Johann Strauss II - Kaiser-Walzer (Emperor Waltz), Op. 437

Strauss often played in the glittering Imperial balls, conducting the orchestra and playing the first violin at the same time.   The majestic launch of this fascinating waltz presents the backdrop of the celebration of the 40th anniversary of the hegemony of the Austrian Emperor Franz Joseph in 1888. Johann Strauss II was Music Director of the Dance Hesperides of the Imperial Court from 1863 to 1872 and composed on occasion for the celebration of an imperial anniversary. The ingenuity of the melody of the Emperor Waltz, which was originally orchestrated for a full orchestra, is such that it was easily adapted for the four or five instruments of a chamber ensemble by the Austrian composer Arnold Schoenberg in 1925. This waltz is a tender and somewhat melancholic work, which at times turns its gaze nostalgically to the old Vienna. The waltz praises the majesty and dignity of the old monarch, who was fully devoted to his people. It begins with a majestic, magnificent march, which soon re

Saint-Saëns - Danse Macabre, Op. 40

The deadly forms of this work reflect the gloomy mood presented by the Danse Macabre of Saint-Saëns.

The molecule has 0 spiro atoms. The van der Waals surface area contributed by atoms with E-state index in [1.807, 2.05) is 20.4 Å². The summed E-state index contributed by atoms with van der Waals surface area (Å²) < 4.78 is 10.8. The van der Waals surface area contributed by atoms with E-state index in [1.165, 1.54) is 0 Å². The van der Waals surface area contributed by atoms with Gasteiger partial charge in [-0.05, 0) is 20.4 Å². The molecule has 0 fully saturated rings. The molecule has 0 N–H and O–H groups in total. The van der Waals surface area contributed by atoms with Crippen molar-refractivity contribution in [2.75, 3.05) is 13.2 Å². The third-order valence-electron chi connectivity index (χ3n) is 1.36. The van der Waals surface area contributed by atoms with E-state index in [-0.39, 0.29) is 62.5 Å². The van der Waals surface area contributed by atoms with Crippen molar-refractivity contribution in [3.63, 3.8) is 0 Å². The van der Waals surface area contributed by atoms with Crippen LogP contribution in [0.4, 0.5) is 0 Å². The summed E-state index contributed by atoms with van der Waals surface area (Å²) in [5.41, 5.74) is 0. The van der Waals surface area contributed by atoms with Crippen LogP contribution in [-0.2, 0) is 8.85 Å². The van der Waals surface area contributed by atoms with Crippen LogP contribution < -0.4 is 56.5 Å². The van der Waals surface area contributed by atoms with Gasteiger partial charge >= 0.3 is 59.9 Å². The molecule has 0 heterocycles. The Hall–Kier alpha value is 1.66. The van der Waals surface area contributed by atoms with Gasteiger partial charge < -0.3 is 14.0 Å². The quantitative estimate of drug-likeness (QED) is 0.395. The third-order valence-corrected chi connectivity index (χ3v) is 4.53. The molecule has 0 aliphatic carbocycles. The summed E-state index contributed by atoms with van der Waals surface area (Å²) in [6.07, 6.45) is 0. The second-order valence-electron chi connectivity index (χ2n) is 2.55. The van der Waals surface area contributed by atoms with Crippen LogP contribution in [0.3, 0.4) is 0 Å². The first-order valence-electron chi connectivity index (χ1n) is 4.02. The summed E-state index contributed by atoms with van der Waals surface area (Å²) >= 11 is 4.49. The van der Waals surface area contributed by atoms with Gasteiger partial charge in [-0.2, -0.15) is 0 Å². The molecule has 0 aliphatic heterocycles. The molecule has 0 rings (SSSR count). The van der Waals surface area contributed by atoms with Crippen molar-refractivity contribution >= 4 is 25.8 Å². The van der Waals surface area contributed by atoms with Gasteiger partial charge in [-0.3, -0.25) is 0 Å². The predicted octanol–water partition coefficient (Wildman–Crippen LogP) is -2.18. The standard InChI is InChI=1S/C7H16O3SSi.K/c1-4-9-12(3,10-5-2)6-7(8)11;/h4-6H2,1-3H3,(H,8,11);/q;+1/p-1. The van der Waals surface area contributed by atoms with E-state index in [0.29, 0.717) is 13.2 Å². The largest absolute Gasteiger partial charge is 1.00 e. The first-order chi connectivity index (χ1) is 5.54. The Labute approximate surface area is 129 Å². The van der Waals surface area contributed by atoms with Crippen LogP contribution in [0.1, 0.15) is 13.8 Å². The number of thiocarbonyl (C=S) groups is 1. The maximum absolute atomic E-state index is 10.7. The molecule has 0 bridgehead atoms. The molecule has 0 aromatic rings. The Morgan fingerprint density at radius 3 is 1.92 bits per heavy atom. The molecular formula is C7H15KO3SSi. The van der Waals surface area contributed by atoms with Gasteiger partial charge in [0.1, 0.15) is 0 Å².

Saint-Saëns's defense of new ideas in music wasn't just theoretical. He was responsible for many musical modernities. A perfect example of these modernities is the symphonic poem he developed with his friend and hero Franz Liszt. Saint-Saëns was the first Frenchman to compose in this form.

The Danse Macabre is one of his most popular symphonic poems. He processes a traditional history and paints it with great emotional depth with the virtuosity of the instruments and orchestra. The subject of death represents a skeleton that leads the living to the tomb and has its roots in the symbolism of the Middle Ages. In the 19th century this theme had developed into a midnight feast of resurrected skeletons.

The composition of Saint-Saëns originally wanted to be the musical version of a modern French poem, showing Death playing the violin in the icy courtyard of a church, while the skeletons of the dead stand up and dance its demonic melody.

Saint-Saens's innate ability to dramatize music appears more than ever in this macabre version of a traditional story. The clever orchestration that produces a universally creepy effect is an element of his legendary talent.

The work begins with slow, careful, distinct notes that announce the advent of midnight and the macabre result is achieved almost immediately by a slow waltz on the solo violin. The swirling melody accelerates as the instruments combine to create the sense of death's triumph over mortals. Then suddenly, an oboe that mimics the cock's lap at dawn announces the advent of the dawn light. The skeletons return to the graves as Death acknowledges that his time has passed.

When the French audience first heard the Danse Macabre in 1875, they did not appreciate the modernity of Saint-Saëns and greeted the work with such noisy boos that the composer's elderly mother fainted. Today it is considered one of his most popular works.